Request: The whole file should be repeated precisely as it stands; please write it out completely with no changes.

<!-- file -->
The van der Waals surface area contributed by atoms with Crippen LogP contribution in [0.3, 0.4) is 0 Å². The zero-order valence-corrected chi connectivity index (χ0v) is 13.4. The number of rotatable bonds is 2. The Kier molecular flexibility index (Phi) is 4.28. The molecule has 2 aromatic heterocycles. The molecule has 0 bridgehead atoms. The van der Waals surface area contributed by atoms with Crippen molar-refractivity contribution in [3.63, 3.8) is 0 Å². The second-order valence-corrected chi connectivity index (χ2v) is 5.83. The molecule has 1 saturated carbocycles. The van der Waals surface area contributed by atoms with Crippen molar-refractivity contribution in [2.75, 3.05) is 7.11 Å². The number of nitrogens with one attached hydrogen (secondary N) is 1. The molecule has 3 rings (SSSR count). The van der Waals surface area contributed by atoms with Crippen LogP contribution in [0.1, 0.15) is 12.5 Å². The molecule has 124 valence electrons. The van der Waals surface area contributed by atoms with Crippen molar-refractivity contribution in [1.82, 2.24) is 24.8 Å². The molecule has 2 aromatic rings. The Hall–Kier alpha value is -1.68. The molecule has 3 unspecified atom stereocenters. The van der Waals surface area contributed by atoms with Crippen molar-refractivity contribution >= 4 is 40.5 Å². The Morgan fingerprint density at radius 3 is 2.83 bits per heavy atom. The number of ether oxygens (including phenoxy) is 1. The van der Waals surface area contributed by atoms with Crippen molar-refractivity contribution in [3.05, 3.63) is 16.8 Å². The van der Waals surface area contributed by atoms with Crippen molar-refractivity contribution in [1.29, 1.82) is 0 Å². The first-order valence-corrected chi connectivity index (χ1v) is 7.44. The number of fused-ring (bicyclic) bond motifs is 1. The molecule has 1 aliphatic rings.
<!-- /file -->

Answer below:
The van der Waals surface area contributed by atoms with Crippen LogP contribution in [0.3, 0.4) is 0 Å². The zero-order valence-corrected chi connectivity index (χ0v) is 13.4. The number of rotatable bonds is 2. The Kier molecular flexibility index (Phi) is 4.28. The molecule has 2 aromatic heterocycles. The molecule has 0 bridgehead atoms. The van der Waals surface area contributed by atoms with Crippen molar-refractivity contribution in [3.63, 3.8) is 0 Å². The second-order valence-corrected chi connectivity index (χ2v) is 5.83. The molecule has 1 saturated carbocycles. The van der Waals surface area contributed by atoms with Crippen molar-refractivity contribution in [2.75, 3.05) is 7.11 Å². The number of nitrogens with one attached hydrogen (secondary N) is 1. The molecule has 3 rings (SSSR count). The van der Waals surface area contributed by atoms with Crippen LogP contribution in [0.1, 0.15) is 12.5 Å². The molecule has 124 valence electrons. The van der Waals surface area contributed by atoms with Crippen molar-refractivity contribution in [1.82, 2.24) is 24.8 Å². The molecule has 2 aromatic rings. The Hall–Kier alpha value is -1.68. The molecule has 3 unspecified atom stereocenters. The van der Waals surface area contributed by atoms with Crippen molar-refractivity contribution >= 4 is 40.5 Å². The Morgan fingerprint density at radius 3 is 2.83 bits per heavy atom. The number of ether oxygens (including phenoxy) is 1. The van der Waals surface area contributed by atoms with Crippen molar-refractivity contribution in [3.05, 3.63) is 16.8 Å². The van der Waals surface area contributed by atoms with Crippen molar-refractivity contribution in [1.29, 1.82) is 0 Å². The first-order valence-corrected chi connectivity index (χ1v) is 7.44. The number of fused-ring (bicyclic) bond motifs is 1. The molecule has 1 aliphatic rings.